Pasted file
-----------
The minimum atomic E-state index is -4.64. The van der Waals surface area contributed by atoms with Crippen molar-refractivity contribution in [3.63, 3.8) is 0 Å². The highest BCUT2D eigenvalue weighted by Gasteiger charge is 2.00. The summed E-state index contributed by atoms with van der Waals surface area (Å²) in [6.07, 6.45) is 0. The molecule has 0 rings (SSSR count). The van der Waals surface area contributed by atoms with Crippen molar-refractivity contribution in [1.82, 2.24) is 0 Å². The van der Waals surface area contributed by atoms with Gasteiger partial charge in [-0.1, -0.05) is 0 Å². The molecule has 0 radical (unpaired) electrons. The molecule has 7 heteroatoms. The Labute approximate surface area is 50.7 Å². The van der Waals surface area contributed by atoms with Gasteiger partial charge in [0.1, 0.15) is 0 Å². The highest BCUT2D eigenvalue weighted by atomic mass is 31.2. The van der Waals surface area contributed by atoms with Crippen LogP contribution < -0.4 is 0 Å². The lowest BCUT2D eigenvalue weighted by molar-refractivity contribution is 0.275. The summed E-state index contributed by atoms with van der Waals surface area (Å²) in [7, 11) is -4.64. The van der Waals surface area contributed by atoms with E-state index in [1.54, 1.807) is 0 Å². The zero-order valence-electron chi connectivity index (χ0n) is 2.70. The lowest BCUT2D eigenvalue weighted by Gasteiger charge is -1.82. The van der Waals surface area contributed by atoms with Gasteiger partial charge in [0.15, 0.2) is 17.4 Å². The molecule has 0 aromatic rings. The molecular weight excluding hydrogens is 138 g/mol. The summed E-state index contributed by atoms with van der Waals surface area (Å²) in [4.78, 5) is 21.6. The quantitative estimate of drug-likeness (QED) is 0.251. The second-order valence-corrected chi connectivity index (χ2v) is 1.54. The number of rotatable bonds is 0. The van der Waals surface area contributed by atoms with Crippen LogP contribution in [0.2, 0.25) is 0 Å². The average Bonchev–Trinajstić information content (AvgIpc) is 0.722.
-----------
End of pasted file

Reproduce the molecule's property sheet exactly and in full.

The minimum atomic E-state index is -4.64. The van der Waals surface area contributed by atoms with Crippen molar-refractivity contribution in [3.63, 3.8) is 0 Å². The highest BCUT2D eigenvalue weighted by Gasteiger charge is 2.00. The summed E-state index contributed by atoms with van der Waals surface area (Å²) in [6.07, 6.45) is 0. The molecule has 0 rings (SSSR count). The van der Waals surface area contributed by atoms with Crippen molar-refractivity contribution in [1.82, 2.24) is 0 Å². The van der Waals surface area contributed by atoms with Gasteiger partial charge in [-0.1, -0.05) is 0 Å². The molecule has 0 radical (unpaired) electrons. The molecule has 7 heteroatoms. The Labute approximate surface area is 50.7 Å². The van der Waals surface area contributed by atoms with Gasteiger partial charge in [0.1, 0.15) is 0 Å². The highest BCUT2D eigenvalue weighted by atomic mass is 31.2. The van der Waals surface area contributed by atoms with Crippen LogP contribution < -0.4 is 0 Å². The lowest BCUT2D eigenvalue weighted by molar-refractivity contribution is 0.275. The summed E-state index contributed by atoms with van der Waals surface area (Å²) in [7, 11) is -4.64. The van der Waals surface area contributed by atoms with E-state index in [1.54, 1.807) is 0 Å². The zero-order valence-electron chi connectivity index (χ0n) is 2.70. The lowest BCUT2D eigenvalue weighted by Gasteiger charge is -1.82. The van der Waals surface area contributed by atoms with Gasteiger partial charge in [0.15, 0.2) is 17.4 Å². The molecule has 0 aromatic rings. The molecular weight excluding hydrogens is 138 g/mol. The summed E-state index contributed by atoms with van der Waals surface area (Å²) in [4.78, 5) is 21.6. The quantitative estimate of drug-likeness (QED) is 0.251. The second-order valence-corrected chi connectivity index (χ2v) is 1.54. The number of rotatable bonds is 0. The van der Waals surface area contributed by atoms with Crippen LogP contribution in [0.2, 0.25) is 0 Å². The average Bonchev–Trinajstić information content (AvgIpc) is 0.722.